Te Ao Mārama

07 595 0595 33 Hare Puke Drive, Hamilton

Cohort Entry - from 2023

At Te Ao Mārama we are deeply committed to ensuring children have the best possible start to school life, and experience a positive transition from Early Childhood Education.

The early years at school are so important and for this reason, we use a cohort entry approach.

We look forward to being part of your child’s journey!

What is cohort entry?

Cohort entry is when new entrant children start school in groups through the year rather than on their fifth birthday. The Ministry of Education and Education Review Office are encouraging schools to take this approach.

How does cohort entry work?

New entrants start school in cohorts but only after they have turned five. 

There are two entry points per term, one on the first day of term, and  one at a mid-point during a term (usually the Monday of the 6th week).

This image below shows how children turning 5 become a Cohort group, and start school together:

What are the benefits of Cohort Entry?

In short, cohort entry helps children settle into school life and routines better.

The Education Review Office found the following benefits of Cohort Entry:

  • Supports the emotional wellbeing of young children as they start school in groups, sometimes with friends from early learning. For some children, this meant they felt like they belonged at school, were less anxious, and settled quickly into school routines.
  • Supports learning for new children as teachers can teach without the constant interruption of new students arriving any time during the year.
  • Helps whānau connect with other whānau and the school as school visits and activities can be scheduled so parents can come together in groups.
  • Helps schools to plan children’s transitions from early childhood to school, making the experience better for children and whānau.

You can read the full ERO guide here: https://ero.govt.nz/our-research/a-guide-for-parents-sending-their-child-to-a-cohort-entry-school

Interestingly NZ is the only OECD country that allows new entrants to begin school on any day of the week.

What are the 2023 Cohort Entry Dates?

TermStart of Term DateMid-Term Entry DateEnd of Term
1

31/01/2023

Cohort 1

06/03/2023

Cohort 2

06/04/2023
2

26/04/2023

Cohort 3

29/05/2023

Cohort 4

30/06/2023
3

17/07/2023

Cohort 5

21/08/2023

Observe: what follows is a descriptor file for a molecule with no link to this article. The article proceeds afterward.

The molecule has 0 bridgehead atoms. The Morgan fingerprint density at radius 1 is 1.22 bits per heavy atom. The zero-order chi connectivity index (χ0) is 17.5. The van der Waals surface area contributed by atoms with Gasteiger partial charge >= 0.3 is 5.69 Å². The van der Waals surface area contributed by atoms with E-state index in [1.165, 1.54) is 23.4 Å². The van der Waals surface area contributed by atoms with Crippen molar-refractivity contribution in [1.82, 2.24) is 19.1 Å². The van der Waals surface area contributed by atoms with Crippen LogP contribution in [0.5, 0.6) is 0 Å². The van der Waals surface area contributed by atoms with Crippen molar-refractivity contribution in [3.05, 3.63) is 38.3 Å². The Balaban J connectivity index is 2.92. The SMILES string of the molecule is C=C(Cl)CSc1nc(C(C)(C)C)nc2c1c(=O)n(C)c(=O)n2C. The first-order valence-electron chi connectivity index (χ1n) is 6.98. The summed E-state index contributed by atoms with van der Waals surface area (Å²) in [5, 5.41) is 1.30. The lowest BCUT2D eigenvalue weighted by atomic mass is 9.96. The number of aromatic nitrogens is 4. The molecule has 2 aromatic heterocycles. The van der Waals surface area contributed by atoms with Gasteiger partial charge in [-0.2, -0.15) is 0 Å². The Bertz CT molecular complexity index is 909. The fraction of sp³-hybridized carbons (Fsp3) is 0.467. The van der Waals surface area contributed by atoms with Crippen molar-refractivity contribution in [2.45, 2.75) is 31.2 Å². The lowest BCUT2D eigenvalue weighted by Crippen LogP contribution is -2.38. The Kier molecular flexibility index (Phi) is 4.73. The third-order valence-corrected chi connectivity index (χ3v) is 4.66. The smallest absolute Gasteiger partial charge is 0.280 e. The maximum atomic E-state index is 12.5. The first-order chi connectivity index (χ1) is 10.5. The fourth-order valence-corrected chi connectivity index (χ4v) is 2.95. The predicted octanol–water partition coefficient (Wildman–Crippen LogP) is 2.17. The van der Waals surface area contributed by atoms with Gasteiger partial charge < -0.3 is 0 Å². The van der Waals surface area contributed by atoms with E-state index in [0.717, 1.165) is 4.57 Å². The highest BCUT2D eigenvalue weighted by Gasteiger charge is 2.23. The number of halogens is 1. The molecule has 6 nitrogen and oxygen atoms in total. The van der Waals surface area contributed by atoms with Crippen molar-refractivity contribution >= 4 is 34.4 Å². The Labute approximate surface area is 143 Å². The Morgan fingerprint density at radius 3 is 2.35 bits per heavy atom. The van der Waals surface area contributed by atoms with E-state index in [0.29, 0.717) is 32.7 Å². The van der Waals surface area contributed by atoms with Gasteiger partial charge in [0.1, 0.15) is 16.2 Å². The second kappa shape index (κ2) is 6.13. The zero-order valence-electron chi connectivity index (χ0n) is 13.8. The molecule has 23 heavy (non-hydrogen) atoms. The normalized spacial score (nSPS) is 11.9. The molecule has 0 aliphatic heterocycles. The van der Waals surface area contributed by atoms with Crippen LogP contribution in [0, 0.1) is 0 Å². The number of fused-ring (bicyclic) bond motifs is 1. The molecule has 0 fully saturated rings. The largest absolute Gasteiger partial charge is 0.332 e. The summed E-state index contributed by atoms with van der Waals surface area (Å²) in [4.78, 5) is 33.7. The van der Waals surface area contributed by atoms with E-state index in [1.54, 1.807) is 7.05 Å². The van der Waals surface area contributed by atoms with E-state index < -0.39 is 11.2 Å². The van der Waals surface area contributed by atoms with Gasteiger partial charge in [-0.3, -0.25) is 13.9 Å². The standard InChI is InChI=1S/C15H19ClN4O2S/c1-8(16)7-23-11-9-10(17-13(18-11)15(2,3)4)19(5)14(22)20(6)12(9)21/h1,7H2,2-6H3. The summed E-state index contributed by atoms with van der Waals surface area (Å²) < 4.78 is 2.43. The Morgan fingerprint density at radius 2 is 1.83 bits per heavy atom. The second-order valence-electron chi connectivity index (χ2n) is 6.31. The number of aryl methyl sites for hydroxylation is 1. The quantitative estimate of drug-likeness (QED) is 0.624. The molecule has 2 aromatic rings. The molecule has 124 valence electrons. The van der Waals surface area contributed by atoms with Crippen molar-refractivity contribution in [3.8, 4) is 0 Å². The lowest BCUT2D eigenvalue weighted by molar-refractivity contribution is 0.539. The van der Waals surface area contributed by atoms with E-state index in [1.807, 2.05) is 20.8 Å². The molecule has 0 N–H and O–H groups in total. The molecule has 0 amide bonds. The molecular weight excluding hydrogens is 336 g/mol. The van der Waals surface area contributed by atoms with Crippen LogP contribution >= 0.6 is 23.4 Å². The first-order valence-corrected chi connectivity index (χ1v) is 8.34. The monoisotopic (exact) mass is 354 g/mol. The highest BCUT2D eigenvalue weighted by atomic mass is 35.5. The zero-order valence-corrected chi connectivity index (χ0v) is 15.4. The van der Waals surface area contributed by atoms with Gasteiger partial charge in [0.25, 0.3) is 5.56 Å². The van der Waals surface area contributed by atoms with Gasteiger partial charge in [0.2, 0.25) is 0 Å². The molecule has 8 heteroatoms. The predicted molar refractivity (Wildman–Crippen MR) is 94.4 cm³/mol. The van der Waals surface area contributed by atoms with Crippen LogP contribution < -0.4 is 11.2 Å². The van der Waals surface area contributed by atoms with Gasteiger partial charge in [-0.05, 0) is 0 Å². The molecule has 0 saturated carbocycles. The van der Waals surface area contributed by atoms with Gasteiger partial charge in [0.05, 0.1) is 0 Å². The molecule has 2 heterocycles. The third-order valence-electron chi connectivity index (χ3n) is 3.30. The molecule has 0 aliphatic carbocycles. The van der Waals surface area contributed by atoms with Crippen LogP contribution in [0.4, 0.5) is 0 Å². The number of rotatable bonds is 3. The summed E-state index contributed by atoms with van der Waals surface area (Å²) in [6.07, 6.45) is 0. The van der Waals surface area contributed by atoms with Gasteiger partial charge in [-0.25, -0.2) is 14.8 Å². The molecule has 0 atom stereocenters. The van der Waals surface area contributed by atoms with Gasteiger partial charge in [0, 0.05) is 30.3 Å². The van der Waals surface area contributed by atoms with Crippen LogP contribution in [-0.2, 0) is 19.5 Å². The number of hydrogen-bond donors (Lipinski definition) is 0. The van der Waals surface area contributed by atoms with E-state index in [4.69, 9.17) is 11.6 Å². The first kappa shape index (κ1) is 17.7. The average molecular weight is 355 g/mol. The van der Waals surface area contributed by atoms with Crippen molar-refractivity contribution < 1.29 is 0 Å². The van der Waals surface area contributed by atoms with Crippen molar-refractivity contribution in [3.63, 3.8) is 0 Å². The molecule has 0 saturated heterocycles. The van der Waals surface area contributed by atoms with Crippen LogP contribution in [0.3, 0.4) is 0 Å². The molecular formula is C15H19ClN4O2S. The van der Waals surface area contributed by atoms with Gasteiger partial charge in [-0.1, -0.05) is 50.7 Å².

Cohort 6


22/09/2023
4

09/10/2023

Cohort 7


13/11/2023

Cohort 8


15/12/2023

Pre-visits and parent information sessions will be scheduled prior to a child starting and we encourage attendance at these. Our friendly office team will confirm these pre visit dates and times.

Please contact the office at admin@teaomarama.school.nz if you have any queries.

My child turns 5 the day after a cohort entry date, can they begin a day earlier with the cohort?

Unfortunately not. Children in New Zealand can’t start school until they are 5 years old.

Will this affect my ECE funding (20 free hours)?

No, Children can remain at their ECE until the cohort entry date after their fifth birthday and they will continue to receive funding to attend ECE until they start school.

It is important to communicate with your early learning service so they know the school enrolment date. Please refer to the cohort entry dates.

Will my child start as a Year 1 or Year 0?

Children enrolling during Term 1 (at start of term or midterm cohorts) are considered Year One students for the year.

Children enrolling from the start of Term two onwards are Year Zero for the remainder of the year and become Year One students the following year.

How can I best prepare my child for school?

Our new entrant teachers are warm & friendly and our school is a supportive and welcoming environment. Although it can feel daunting sending your child off to school, there are some things you can do to help with the transition.

There is no set list of what a child should be able to do when they start school, but supporting your child to develop social/emotional and self-management skills is one of the best things you can do to help:

Social and Emotional Skills
Treating themselves and others with care - using good manners - taking turns/sharing/waiting - listening to others, speaking respectfully - confidence to have a go/try something new.

Self-Management/Personal Independence
Tidying up after themselves - taking responsibility for their belongings - carrying their own school bag (start when they are at pre-school) - opening lunch-boxes/food packets by themselves - using the toilet properly, blowing own nose - dressing themselves, putting shoes on/taking shoes off.